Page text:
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Murder, Take One - Movie Poster
Original Title:
Baksuchiltae deonara

South Korea 2005

Thriller, Comedy

Jang Jin

Cha Seung-won
Shin Ha-kyun
Jeong Dong-hwan
Shin Goo
Park Jeong-ah
Jang Young-nam
Kong Ho-seok
Ryoo Seung-ryong
Jeong Jae-yeong

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Murder, Take One

aka The Big Scene

Story: A woman is found dead in her hotel room. The police arrive at the scene only a few minutes later an manage to arrest the suspect Kim Young-hun (Shin Ha-kyun), who is carrying a gas can with him. The lead investigator Choi Yeon-gi (Cha Seung-won) interrogates Kim and is certain to have found the right guy. But a polygraph examination and new evidence make it hard to believe that he is guilty. Furthermore, the media is involved into the investigation of the case and the interrogation sessions with Kim and the questioning of other witnesses are broadcast nation-wide. The viewers have agreed by now that Kim is innocent, but Choi knows that the suspect is keeping a secret nonetheless. There are additional inconsistencies turning up in the case, eventually. A CCTV camera has been turned off for over half an hour and on the floor where the woman has been murdered a couple had rented a room who actually would have had a motive for a murder. Over and over again it becomes obvious that things are a little bit more complicated than first assumed and the pressure of the media, which demands some results, becomes higher by the minute.

Review: Jang Jin surely is one of the most interesting directors of Korea. His screenplays are innovative and if they hit the mark they do it right. Therefore, he has earned quite some kudos especially for his stories to movies like "Going by the Book" or "Welcome to Dongmakgol". Unfortunately, "Murder, Take One" is one of those works where Jang's eagerness to experiment is a little bit too much for his own good. The movie struggles for a consistent overall tone, yet doesn't manage to find it. What is striking after all is that the prevailing mood is astonishingly lighthearted and interspersed with comedy, even though the movie is clearly a crime-thriller in its core, which also has in store a few dramatic scenes. Despite all goodwill that you want to show the movie, the several parts simply don't gear into each other.

Murder, Take One - Film Screenshot 11

Really eye-catching is the technical realization, as it makes you believe at any time that the movie is from the 90s. A slightly grainy look, the aspect ratio and the colors as well as the soundtrack, that sometimes pushes itself into the foreground too much, are responsible for this impression. That is odd since the film is from the year 2005 and the events apparently aren't located in the past either. Whether it was Jang's intention or not, this creates a special mood that can be captivating. Sadly, the thriller is in dire need of that since it is otherwise clumsily told. Over and over again there are moments that stray off course of the actual story and that celebrate the filmmaker's supposedly great ideas. This especially applies to the jokes, of which some may be well done, others, however, just seem alienating and even create an awkward silence.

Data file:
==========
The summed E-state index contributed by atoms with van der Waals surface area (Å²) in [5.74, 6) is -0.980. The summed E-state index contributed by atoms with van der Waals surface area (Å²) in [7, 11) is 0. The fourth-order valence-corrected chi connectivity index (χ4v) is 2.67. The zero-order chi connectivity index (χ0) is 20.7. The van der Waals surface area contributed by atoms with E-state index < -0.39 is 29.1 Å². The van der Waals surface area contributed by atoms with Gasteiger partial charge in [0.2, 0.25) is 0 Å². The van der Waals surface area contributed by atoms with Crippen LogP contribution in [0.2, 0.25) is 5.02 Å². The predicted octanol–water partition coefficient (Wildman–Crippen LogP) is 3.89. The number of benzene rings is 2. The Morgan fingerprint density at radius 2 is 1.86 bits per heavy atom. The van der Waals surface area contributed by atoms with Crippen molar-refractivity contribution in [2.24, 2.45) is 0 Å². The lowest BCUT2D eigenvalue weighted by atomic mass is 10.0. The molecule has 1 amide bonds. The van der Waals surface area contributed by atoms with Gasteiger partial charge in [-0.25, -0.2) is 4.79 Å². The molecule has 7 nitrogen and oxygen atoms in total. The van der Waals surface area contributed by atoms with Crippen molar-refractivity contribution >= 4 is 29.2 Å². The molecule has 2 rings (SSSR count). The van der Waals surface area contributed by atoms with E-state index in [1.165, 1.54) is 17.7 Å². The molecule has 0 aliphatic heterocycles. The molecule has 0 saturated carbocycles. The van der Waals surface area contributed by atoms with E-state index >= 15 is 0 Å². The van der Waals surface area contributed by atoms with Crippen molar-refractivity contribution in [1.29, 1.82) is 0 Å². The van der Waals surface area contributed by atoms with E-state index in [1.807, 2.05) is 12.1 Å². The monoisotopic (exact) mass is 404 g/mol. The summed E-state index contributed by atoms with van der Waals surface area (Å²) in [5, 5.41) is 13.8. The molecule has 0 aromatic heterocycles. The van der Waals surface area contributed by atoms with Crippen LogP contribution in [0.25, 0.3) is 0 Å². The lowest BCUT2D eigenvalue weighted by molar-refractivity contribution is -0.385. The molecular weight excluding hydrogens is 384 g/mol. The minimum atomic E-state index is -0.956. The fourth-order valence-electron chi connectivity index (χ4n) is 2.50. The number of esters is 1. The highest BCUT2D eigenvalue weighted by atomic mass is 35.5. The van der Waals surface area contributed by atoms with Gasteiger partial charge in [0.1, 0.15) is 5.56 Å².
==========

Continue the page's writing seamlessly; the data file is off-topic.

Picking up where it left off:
Murder, Take One - Film Screenshot 12

Some of those unusual scenes may have been intentional, yet they still seldomly work out. What's weighing even more heavy as a point of criticism is that "Murder, Take One" tries to be a media satire since the whole case is produced as a tv show. Nevertheless, this satire isn't continuously standing in the center, at times it seems that it simply has been lost sight of. Thus, this kind of satire is never truely convincing, even though Jang Jin managed to implement a socio-critical tone in his other works actually quite well. But maybe the director is too often standing in his own way. After all he is trying to pack too much into his thriller at the same time and it simply doesn't add up as expected.

Every now and then there are also some flashes of brilliance to be found and may it just be regarding the fantastically realized opening sequence in which we get an overview of the several hotel rooms from a bird's eye view. What's also laudable is the self-critical tone of Jang, with which he pokes fun at some of the characters or their actions. What's absolutely incomprehensible, though, is why towards the end a supernatural aspect had to be thrown into the thriller. Because of that the whole movie structure is about to collapse, but somehow it still manages to stand rooted on a wobbly groundwork that is the murder case. Nevertheless, you feel betrayed as a viewer.

Murder, Take One - Film Screenshot 13

Unfortunately, the characters introduced aren't of the kind you can actually cling to. Cha Seung-won ("Blades of Blood") plays an investigator who looks pretty wooden and only manages to leave his shell during a few small scenes. Still, he remains without any qualities. Shin Ha-kyun ("Save the Green Planet") has a few good moments, but he should have gotten a bigger role, because actually he is almost solely present during the first third of the movie. Yet, it has to be added that many of the supporting characters are likeable and seem interesting. Many of the jokes scattered throughout also leave no doubt that "Murder, Take One" is lighthearted entertainment, that at least features a few nice twists, but the film isn't as sophisticated as Jang Jin wants to make us believe. A pity.

(Author: Manfred Selzer)
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